Who banished the darkness dementing my days,
Only one who made me see that a life could be worth living,
Dissolving despair with her gossamer gaze.

But I pushed her away and lost her forever.
Seduced by their silky lies,
I abandoned the wise to follow the clever,
Becoming a beast she was bound to despise.

Though my love for her endured, she was wedded to my rival,
The smug interloper I longed to destroy.
I'd revoke that bitter wish for the sake of her survival;
The best I can do is watch over her boy.

Lily, fairest of all the blooms in the garden,
My penance has now begun.
I will dream of one day perceiving your pardon
Alight in the emerald eyes of your son.


Wednesday, April 1, 2009

Those Twins (Belle, Alan Menken / Howard Ashman)

I've never been much good at practical jokes, so I thought I'd acknowledge the first of April with a tribute to my favorite pranksters, to the tune of Belle from Beauty and the Beast.  Here's to you, Fred and George!  Happy April Fools' Day!

Those Twins

[The sun rises on the Burrow on a summer day in 1993]

Ginny: Little house.
It's a tiny cottage.
Ron: Could be dull
As Professor Binns.
Percy: But this house
Full of red-haired people
Is in disarray...

Molly:
Those twins!
Percy: Those twins!
Molly: Those twins!
Percy: Those twins!
Molly and Percy: Those twins!

Fred: (peeks from around corner)
There goes our brother with his badge like always.
How can he walk with that big head?
George: You would think he’d know my name
Since we live here in the same
Overpopulated house... (goes into kitchen)

Spoken
Percy: Good morning, Fred!
George: ‘Morning, Perce!
Percy: Where‘s George?
George: Upstairs.  Starting to smell up there; I think he just set off some dungbombs in your bedroom, and -
Percy: That George...  Mother!  I’ll show him...  Mother!
(George leaves and dashes off laughing with Fred)

[in a Hogwarts corridor, that fall]

Filch: Look, there they go.  Those boys are brats, no question.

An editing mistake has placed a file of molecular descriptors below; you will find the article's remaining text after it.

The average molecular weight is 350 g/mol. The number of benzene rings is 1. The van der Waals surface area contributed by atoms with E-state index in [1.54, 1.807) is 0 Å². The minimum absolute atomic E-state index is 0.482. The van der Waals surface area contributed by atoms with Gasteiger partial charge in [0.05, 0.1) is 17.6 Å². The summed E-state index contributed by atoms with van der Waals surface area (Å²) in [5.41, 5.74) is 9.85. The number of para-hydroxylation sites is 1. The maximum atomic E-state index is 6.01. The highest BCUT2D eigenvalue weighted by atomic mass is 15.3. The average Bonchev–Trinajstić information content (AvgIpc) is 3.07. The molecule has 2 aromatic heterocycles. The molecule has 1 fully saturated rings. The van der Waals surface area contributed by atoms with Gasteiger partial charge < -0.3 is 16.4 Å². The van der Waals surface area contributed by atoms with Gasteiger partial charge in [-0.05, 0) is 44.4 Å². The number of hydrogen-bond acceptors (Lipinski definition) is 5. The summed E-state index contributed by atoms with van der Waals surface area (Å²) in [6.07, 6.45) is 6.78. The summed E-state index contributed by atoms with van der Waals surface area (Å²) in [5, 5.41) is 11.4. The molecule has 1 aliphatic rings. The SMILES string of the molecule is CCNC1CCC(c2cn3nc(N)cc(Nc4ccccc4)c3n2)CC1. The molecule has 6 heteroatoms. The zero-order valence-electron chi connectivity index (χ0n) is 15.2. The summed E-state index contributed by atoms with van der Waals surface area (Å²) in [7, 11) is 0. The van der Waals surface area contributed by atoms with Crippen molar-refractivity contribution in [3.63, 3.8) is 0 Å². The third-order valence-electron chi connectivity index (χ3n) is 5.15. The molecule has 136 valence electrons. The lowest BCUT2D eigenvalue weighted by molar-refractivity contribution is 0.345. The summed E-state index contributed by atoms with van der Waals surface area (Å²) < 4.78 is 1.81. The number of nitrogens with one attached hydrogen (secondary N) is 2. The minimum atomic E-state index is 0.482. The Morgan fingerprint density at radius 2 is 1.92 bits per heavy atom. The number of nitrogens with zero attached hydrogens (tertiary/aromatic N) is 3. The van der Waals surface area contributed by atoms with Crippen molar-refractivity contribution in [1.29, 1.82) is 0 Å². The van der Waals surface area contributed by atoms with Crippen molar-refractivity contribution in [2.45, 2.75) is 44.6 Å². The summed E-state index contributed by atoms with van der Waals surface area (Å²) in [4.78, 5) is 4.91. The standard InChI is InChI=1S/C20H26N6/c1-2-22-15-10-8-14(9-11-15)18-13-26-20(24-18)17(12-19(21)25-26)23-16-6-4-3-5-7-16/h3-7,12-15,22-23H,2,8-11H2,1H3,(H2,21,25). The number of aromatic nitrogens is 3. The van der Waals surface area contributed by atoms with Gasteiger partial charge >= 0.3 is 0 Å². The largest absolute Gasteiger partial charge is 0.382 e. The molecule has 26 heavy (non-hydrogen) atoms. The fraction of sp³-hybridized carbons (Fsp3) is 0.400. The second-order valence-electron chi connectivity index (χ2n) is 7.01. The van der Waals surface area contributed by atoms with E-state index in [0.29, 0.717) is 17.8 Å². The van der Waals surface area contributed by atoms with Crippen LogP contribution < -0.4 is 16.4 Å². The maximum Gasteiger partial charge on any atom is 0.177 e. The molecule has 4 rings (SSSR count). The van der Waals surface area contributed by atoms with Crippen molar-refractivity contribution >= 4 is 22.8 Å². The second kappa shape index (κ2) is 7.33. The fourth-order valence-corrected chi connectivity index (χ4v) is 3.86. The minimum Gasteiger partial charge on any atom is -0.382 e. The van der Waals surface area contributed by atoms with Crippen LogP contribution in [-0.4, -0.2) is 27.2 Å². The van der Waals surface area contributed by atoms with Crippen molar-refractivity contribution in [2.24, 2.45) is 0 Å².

They strut around with cheeky grins,
But their antics aren’t allowed.
Since they first came here, I’ve vowed
To revive the old deterrents for those twins.

McGonagall:
They liven up Transfiguration.
Snape: Those hooligans!  They cause me strife.
Flitwick: Their flair for Charms is quite extensive.
I’ve never taught such students in my life!

[approaching Ludo Bagman at the Yule Ball, winter of '94]

Spoken
Ludo: Ah, boys!
Fred: Good evening! 
George: We'd like to request the funds you promised.
Ludo: Bugging me still, boys? 
George: Look, that was all our savings!
Fred: We'll give you another trick wand...
Ludo: You're too young to gamble anyway!
Fred: Ha!  That's not what you said at the World Cup!
Ludo: World Cup...  Well, I had a lot on my mind!
George: Well, we have a lot of tricks up our sleeves!
Fred: Canary Creams -
George: Ton-Tongue Toffees -
Fred: All sorts of stuff, but we need supplies!
Ludo: Say, boys, isn't that your brother headed this way?
Fred and George: Oh, blast!
Ludo: Toodle-oo!
Fred: We'll see you...
George: See you very soon!

[Gryffindor common room]

Hermione: The twins are whispering.  It's so peculiar;
They're always making so much noise!
As I pore over my book,
I will just steal a quick look.
Oh, I wonder what they're up to now, those boys...

[on the Hogwarts Express at the end of the school year]

Fred: George, isn't this amazing?
We can start that joke shop, you and me.
George: And when it's up and running,
We'll let Harry take his pick of merchandise for free!

[at Grimmauld Place, late summer of '95]

Molly: I'm putting both of you on clean-up duty.
Go empty out the rubbish bins.
Fred: Here's a cheerful little thought -
We'll recover what she got.
Oh, she'll never get the best of me.
George: No, she won't get the best of me.
Molly: Oh, they won't get the best of me, those twins!

[a few days later, huddled around Ron's Hogwarts letter]

Spoken
George: No way!
Fred: No one in their right mind would make Ron a prefect!
George: (to Harry) We thought Dumbledore was bound to pick you!